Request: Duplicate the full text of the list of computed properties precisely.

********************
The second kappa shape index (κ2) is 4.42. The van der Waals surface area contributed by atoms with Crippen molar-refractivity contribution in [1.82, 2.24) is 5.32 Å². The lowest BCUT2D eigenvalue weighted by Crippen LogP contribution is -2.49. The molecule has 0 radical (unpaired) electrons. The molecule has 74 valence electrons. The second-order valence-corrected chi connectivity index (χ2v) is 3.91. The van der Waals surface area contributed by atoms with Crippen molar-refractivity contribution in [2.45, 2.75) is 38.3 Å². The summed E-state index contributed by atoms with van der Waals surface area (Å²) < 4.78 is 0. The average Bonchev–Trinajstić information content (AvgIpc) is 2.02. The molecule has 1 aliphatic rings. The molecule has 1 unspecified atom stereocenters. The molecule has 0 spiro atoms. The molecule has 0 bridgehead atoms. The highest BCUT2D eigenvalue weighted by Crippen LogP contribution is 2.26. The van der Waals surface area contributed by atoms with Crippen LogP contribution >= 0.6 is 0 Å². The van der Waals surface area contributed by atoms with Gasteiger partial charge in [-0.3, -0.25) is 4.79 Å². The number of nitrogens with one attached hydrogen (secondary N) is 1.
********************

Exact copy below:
The second kappa shape index (κ2) is 4.42. The van der Waals surface area contributed by atoms with Crippen molar-refractivity contribution in [1.82, 2.24) is 5.32 Å². The lowest BCUT2D eigenvalue weighted by Crippen LogP contribution is -2.49. The molecule has 0 radical (unpaired) electrons. The molecule has 74 valence electrons. The second-order valence-corrected chi connectivity index (χ2v) is 3.91. The van der Waals surface area contributed by atoms with Crippen molar-refractivity contribution in [2.45, 2.75) is 38.3 Å². The summed E-state index contributed by atoms with van der Waals surface area (Å²) < 4.78 is 0. The average Bonchev–Trinajstić information content (AvgIpc) is 2.02. The molecule has 1 aliphatic rings. The molecule has 1 unspecified atom stereocenters. The molecule has 0 spiro atoms. The molecule has 0 bridgehead atoms. The highest BCUT2D eigenvalue weighted by Crippen LogP contribution is 2.26. The van der Waals surface area contributed by atoms with Crippen LogP contribution >= 0.6 is 0 Å². The van der Waals surface area contributed by atoms with Gasteiger partial charge in [-0.3, -0.25) is 4.79 Å². The number of nitrogens with one attached hydrogen (secondary N) is 1.